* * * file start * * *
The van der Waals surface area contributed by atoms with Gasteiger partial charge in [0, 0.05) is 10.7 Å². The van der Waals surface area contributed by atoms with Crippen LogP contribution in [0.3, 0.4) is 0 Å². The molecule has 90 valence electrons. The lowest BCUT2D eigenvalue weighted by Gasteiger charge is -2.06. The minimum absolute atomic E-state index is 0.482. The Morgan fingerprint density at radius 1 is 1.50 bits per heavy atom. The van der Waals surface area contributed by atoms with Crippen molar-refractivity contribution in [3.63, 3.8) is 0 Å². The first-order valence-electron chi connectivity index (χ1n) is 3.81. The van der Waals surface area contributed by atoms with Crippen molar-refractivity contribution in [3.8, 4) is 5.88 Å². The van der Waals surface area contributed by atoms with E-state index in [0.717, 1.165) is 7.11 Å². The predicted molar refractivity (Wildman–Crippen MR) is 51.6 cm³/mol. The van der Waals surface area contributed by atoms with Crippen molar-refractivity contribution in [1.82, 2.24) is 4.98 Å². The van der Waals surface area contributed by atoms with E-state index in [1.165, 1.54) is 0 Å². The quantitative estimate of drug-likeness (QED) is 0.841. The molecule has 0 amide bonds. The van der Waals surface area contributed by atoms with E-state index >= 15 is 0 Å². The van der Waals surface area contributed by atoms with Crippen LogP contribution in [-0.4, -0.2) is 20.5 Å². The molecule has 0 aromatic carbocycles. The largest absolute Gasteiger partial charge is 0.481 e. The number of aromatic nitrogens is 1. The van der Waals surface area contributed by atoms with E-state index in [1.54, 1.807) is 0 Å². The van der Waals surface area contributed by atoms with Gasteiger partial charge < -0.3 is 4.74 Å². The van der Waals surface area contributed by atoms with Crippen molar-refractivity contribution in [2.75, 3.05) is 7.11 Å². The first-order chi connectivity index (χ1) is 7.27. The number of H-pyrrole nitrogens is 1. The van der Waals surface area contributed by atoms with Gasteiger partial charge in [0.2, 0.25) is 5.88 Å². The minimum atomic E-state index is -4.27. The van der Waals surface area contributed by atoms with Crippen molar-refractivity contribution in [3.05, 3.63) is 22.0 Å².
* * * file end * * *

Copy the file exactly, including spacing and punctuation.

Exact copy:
The van der Waals surface area contributed by atoms with Gasteiger partial charge in [0, 0.05) is 10.7 Å². The van der Waals surface area contributed by atoms with Crippen LogP contribution in [0.3, 0.4) is 0 Å². The molecule has 90 valence electrons. The lowest BCUT2D eigenvalue weighted by Gasteiger charge is -2.06. The minimum absolute atomic E-state index is 0.482. The Morgan fingerprint density at radius 1 is 1.50 bits per heavy atom. The van der Waals surface area contributed by atoms with Crippen molar-refractivity contribution in [3.63, 3.8) is 0 Å². The first-order valence-electron chi connectivity index (χ1n) is 3.81. The van der Waals surface area contributed by atoms with Crippen molar-refractivity contribution in [3.8, 4) is 5.88 Å². The van der Waals surface area contributed by atoms with E-state index in [0.717, 1.165) is 7.11 Å². The predicted molar refractivity (Wildman–Crippen MR) is 51.6 cm³/mol. The van der Waals surface area contributed by atoms with Crippen molar-refractivity contribution in [1.82, 2.24) is 4.98 Å². The van der Waals surface area contributed by atoms with E-state index in [1.165, 1.54) is 0 Å². The quantitative estimate of drug-likeness (QED) is 0.841. The molecule has 0 amide bonds. The van der Waals surface area contributed by atoms with E-state index >= 15 is 0 Å². The van der Waals surface area contributed by atoms with Crippen LogP contribution in [-0.4, -0.2) is 20.5 Å². The molecule has 0 aromatic carbocycles. The largest absolute Gasteiger partial charge is 0.481 e. The number of aromatic nitrogens is 1. The van der Waals surface area contributed by atoms with E-state index in [1.54, 1.807) is 0 Å². The van der Waals surface area contributed by atoms with Gasteiger partial charge < -0.3 is 4.74 Å². The van der Waals surface area contributed by atoms with Crippen molar-refractivity contribution in [2.75, 3.05) is 7.11 Å². The first-order chi connectivity index (χ1) is 7.27. The number of H-pyrrole nitrogens is 1. The van der Waals surface area contributed by atoms with Gasteiger partial charge in [0.2, 0.25) is 5.88 Å². The minimum atomic E-state index is -4.27. The van der Waals surface area contributed by atoms with Crippen molar-refractivity contribution in [3.05, 3.63) is 22.0 Å².